First, I'd like to thank all of the readers who sent me their suggestions
on what they'd like to read about in the future installments of
this series. Your input is very valuable to me, because I do not
want to write about things you are not interested in. The list of
topics is very long and I will have to sort it into thematic units
that can be covered in one or more articles, but among your suggestions
are also topics that can be bundled together with others in a form
of a list of tips. And this time, we'll take a break from
and discuss small and simple things that you can do to improve the security of your OpenBSD system.
Do Not Allow
root Logins Over SSH
This is something you should turn off as soon as you install
OpenBSD. Logging in as
root over networks, whether they are public
or private, is bad practice from the point of view of security.
You should never trust your network, and assume that the traffic
might be sniffed. And it doesn't matter that you are using SSH;
always assume the worst. The good practice is to log in as an ordinary
user and then use
su to become superuser, or, even
sudo to execute commands you need to run
root. (As it happens, ONLamp.com has two articles about
sudo by Michael Lucas, "Eliminating Root with Sudo"
and "Sudo Aliases and Exclusions.")
To turn root logins off, edit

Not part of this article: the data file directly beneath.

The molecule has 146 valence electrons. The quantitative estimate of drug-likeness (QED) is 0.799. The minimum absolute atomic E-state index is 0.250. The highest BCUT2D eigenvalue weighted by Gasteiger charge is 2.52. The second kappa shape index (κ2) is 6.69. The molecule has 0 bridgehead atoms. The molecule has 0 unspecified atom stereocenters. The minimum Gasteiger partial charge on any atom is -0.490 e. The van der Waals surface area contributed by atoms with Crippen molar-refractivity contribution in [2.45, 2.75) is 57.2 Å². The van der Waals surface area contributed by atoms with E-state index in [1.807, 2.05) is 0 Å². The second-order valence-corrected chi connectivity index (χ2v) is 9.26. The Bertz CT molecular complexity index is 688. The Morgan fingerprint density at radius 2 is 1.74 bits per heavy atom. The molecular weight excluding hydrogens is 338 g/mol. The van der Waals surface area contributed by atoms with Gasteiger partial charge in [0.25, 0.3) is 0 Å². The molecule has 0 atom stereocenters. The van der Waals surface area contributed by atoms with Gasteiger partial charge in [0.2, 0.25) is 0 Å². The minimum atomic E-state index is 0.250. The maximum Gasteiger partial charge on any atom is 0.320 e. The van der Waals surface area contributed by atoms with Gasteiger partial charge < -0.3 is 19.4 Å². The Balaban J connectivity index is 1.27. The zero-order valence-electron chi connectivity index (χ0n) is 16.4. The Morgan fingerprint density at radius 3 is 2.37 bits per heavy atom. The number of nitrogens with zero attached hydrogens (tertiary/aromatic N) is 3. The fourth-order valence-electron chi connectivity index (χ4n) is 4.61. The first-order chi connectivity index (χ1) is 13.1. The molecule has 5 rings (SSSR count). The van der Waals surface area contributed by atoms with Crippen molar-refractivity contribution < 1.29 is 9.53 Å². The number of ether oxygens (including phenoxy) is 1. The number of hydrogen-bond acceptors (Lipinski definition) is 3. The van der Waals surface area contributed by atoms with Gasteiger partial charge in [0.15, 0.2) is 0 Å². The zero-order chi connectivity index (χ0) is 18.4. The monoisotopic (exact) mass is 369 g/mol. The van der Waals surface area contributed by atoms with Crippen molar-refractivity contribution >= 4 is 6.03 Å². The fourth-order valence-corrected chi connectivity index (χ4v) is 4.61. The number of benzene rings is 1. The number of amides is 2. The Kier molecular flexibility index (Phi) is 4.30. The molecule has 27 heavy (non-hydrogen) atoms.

Save changes to make them permanent, and you won't have to worry about it anymore.
Learn to Use Groups and File Permissions
Juggling file permissions takes some practice, but those who master it will end up with a more secure system and less headaches. To help you with that, ONLamp.com published an interesting article, "Using Groups to Eliminate Root," by Michael Lucas. Read it and apply that knowledge in practice.
Learn to Use File Flags
Properly used, file permissions, ownership, and groups can greatly
enhanced the overall security of your system, as shown in the default
OpenBSD configuration. However, OpenBSD (and other BSD systems)
provide an additional file protection mechanism known as file flags.
Every file can have a number of flags (listed in
man 2 chflags), out of which the
following are particularly interesting, from the point of view of
sappnd: system append-only, only superuser can write to this file and even then, any writes are in append mode (information is added to the end of the file, without overwriting earlier information).
schg: system immutable, only superuser can change, move or delete this file.
uappnd: user append-only, only owner and superuser can write to this file and even then, any writes are in append mode (information added to the end of the file, without overwriting earlier information).
uchg: user immutable, only owner and superuser can change, move or delete this file.
To set flags, use
$ chflags uchg ./signature
To unset flags, add
no prefix, e.g.:
$ chflags nouchg ./signature
schg flags are set,
they can only be unset while the system is at security level 0 or
-1. Not even root can change these flags in any other mode.
You can check file flags with
ls -lo (compare its
output with that of
How do file flags help? Well, if you set
schg flags on binaries,
the attacker cannot modify them and insert rogue code. Similarly,
if you set that flag on files in the
nobody will be able to make changes to them.
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